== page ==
No letting agents fees for tenants.

Compulsory licencing for all landlords.



Tenancy length Support voluntary model tenancy agreements Three-year tenancies the norm New 3-10 year AST’s 5 years with the tenant right to renew unless landlord moving in or selling
Right to Rent Home owners unable to meet mortgage payments and under threat of repossession could transfer ownership to the council and pay as tenants.
Bedroom Tax To abolish
Mansion Tax No Yes Yes No Would support but prefer Land Value Tax
New Council Tax Bands No No Higher rates for expensive homes
Council Tax Council tax doubled on homes that are empty for more than two years (with the exception of those who are in the Armed forces)
Empty Homes Continue current practice

Double council tax charges on properties empty for more than a year.

Council tax waiver for laandlords bring emty homes back into use.

More powers to councils for punitive tax levels on empty homes
Planning Continue current practice and roll out neighbourhood plan

Speed up planning for schemes smaller than 10 units

LA’s touse land as equity rather than selling

LA’s must identify 15 years’ housing supply

Cut cost of applications by merging planning and building control

Planning permissions for large scale development to be overturned by a referendum that collects more than 5% of electorate signatures within 3 months.

Narrow the powers of the planning inspectorate.

Councils to be more proactive

Leaders point of view David Cameron said: “Labour’s top-down housing targets built nothing but resentment… But we are working with councils and house builders to get Britain building.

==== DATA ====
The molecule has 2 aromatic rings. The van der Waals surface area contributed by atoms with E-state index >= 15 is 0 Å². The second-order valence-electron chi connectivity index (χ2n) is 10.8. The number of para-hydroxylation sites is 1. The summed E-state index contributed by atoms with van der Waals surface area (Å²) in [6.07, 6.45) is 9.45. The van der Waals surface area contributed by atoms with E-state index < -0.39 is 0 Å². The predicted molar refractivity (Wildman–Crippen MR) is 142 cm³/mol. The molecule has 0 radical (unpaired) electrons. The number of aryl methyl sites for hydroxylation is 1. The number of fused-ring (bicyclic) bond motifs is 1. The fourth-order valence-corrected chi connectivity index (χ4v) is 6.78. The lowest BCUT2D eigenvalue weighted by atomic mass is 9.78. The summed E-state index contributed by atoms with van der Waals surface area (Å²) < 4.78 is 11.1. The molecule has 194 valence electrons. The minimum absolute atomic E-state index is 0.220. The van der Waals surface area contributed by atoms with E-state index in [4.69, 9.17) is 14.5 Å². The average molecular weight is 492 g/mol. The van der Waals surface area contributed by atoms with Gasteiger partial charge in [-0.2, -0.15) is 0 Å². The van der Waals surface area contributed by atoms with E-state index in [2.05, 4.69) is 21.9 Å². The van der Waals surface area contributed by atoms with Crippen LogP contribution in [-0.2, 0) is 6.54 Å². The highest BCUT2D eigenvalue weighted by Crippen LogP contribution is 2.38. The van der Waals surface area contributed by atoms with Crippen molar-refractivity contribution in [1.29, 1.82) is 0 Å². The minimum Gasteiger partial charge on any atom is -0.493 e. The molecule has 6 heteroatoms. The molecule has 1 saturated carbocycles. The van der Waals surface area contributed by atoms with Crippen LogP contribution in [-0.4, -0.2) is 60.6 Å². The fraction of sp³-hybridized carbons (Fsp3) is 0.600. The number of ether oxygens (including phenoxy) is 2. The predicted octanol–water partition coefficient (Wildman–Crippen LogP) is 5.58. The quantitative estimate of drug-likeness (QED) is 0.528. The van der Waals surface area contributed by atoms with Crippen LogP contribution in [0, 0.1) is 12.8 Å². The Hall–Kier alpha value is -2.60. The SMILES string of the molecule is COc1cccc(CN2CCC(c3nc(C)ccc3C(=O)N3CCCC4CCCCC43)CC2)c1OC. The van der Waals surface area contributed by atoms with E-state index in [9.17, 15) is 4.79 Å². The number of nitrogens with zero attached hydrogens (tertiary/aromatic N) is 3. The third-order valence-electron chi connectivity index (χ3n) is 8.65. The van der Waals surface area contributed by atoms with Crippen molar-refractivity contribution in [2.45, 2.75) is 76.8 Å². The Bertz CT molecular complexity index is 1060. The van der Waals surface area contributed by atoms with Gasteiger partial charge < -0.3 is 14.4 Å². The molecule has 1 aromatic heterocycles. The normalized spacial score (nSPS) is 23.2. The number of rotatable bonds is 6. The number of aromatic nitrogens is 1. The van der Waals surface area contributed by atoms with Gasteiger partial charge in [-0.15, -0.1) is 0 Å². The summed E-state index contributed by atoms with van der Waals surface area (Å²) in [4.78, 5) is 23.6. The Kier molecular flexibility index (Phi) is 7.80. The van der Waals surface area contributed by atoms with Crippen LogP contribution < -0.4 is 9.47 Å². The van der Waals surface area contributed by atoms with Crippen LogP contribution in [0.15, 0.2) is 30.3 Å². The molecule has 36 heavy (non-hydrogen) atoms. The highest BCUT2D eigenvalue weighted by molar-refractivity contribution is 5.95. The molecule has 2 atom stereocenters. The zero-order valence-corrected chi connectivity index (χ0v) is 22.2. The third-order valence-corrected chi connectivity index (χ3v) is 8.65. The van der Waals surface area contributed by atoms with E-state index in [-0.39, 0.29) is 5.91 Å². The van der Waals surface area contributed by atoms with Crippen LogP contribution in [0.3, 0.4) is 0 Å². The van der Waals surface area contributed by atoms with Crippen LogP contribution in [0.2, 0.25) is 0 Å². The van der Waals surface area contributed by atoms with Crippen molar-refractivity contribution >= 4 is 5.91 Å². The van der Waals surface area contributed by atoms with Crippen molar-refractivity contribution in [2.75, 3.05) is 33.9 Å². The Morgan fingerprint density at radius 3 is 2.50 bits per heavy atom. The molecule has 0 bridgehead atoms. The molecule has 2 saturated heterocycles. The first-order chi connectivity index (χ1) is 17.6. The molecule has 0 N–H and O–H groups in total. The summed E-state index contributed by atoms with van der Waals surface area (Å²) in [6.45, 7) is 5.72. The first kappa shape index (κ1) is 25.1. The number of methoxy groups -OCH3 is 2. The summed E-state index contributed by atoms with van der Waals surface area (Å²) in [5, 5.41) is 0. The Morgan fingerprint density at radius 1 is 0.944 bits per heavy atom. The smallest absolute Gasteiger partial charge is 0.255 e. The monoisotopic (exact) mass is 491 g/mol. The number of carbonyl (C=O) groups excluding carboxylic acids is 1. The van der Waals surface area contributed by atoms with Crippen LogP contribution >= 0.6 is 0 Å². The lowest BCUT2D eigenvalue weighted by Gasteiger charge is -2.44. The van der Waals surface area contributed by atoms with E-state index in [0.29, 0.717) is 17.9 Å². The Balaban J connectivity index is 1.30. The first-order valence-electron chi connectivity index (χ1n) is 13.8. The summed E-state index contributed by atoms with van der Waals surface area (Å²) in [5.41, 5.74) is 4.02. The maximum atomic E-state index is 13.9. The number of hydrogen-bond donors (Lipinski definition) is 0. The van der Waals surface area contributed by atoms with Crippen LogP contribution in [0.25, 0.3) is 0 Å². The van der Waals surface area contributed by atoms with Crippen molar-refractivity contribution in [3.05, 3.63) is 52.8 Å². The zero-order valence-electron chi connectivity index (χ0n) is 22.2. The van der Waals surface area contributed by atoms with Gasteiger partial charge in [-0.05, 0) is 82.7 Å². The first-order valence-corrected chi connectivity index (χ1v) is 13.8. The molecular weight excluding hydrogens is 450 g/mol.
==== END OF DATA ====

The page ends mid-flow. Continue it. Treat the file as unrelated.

We also have a Government-backed affordable housing programme which will deliver 275,000 new affordable homes in the next Parliament, bringing in the public and private investment we need to have more new affordable homes in this country.”
Ed Miliband has said: “Renters need more stability, because at the moment rents can jump massively from one year to the next. To combat this we will introduce three-year tenancies with a ceiling on excessive rent increases, though tenants will still be able to give notice when they want. We will also ban the letting fees charged by agents to tenants – up to £500 every time someone moves. To us, that just looks like a rip-off.” Nick Clegg has said: “We have set an ambitious target of building 300,000 more homes a year by the end of the next parliament – because the way to make sure homes are affordable is to build the homes we need now, and also deal with the historic failure to keep up with demand.” Nigel Farage has said that increased demand for housing as a result of “open-door immigration” has directly contributed towards the housing crisis. Natalie Bennett has said: “We need to move away from thinking of homes primarily as financial assets and go back to thinking they are safe places for people to live.”








1 Comment